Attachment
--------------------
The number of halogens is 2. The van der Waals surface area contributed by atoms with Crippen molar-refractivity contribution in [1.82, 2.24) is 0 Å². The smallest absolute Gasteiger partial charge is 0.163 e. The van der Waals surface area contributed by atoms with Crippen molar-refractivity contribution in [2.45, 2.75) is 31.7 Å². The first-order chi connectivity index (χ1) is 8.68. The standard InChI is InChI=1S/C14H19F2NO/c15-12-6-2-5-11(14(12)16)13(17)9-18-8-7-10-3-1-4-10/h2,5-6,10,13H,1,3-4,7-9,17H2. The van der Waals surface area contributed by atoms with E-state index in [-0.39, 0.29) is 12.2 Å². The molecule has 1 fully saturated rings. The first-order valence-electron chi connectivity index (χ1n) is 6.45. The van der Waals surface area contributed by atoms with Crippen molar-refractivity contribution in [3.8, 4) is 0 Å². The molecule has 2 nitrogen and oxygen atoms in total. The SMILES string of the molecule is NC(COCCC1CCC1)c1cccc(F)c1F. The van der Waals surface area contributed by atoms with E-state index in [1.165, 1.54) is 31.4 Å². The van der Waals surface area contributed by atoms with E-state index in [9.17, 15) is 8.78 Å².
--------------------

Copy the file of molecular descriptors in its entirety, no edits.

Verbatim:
The number of halogens is 2. The van der Waals surface area contributed by atoms with Crippen molar-refractivity contribution in [1.82, 2.24) is 0 Å². The smallest absolute Gasteiger partial charge is 0.163 e. The van der Waals surface area contributed by atoms with Crippen molar-refractivity contribution in [2.45, 2.75) is 31.7 Å². The first-order chi connectivity index (χ1) is 8.68. The standard InChI is InChI=1S/C14H19F2NO/c15-12-6-2-5-11(14(12)16)13(17)9-18-8-7-10-3-1-4-10/h2,5-6,10,13H,1,3-4,7-9,17H2. The van der Waals surface area contributed by atoms with E-state index in [-0.39, 0.29) is 12.2 Å². The molecule has 1 fully saturated rings. The first-order valence-electron chi connectivity index (χ1n) is 6.45. The van der Waals surface area contributed by atoms with Crippen molar-refractivity contribution in [3.8, 4) is 0 Å². The molecule has 2 nitrogen and oxygen atoms in total. The SMILES string of the molecule is NC(COCCC1CCC1)c1cccc(F)c1F. The van der Waals surface area contributed by atoms with E-state index in [1.165, 1.54) is 31.4 Å². The van der Waals surface area contributed by atoms with E-state index in [9.17, 15) is 8.78 Å².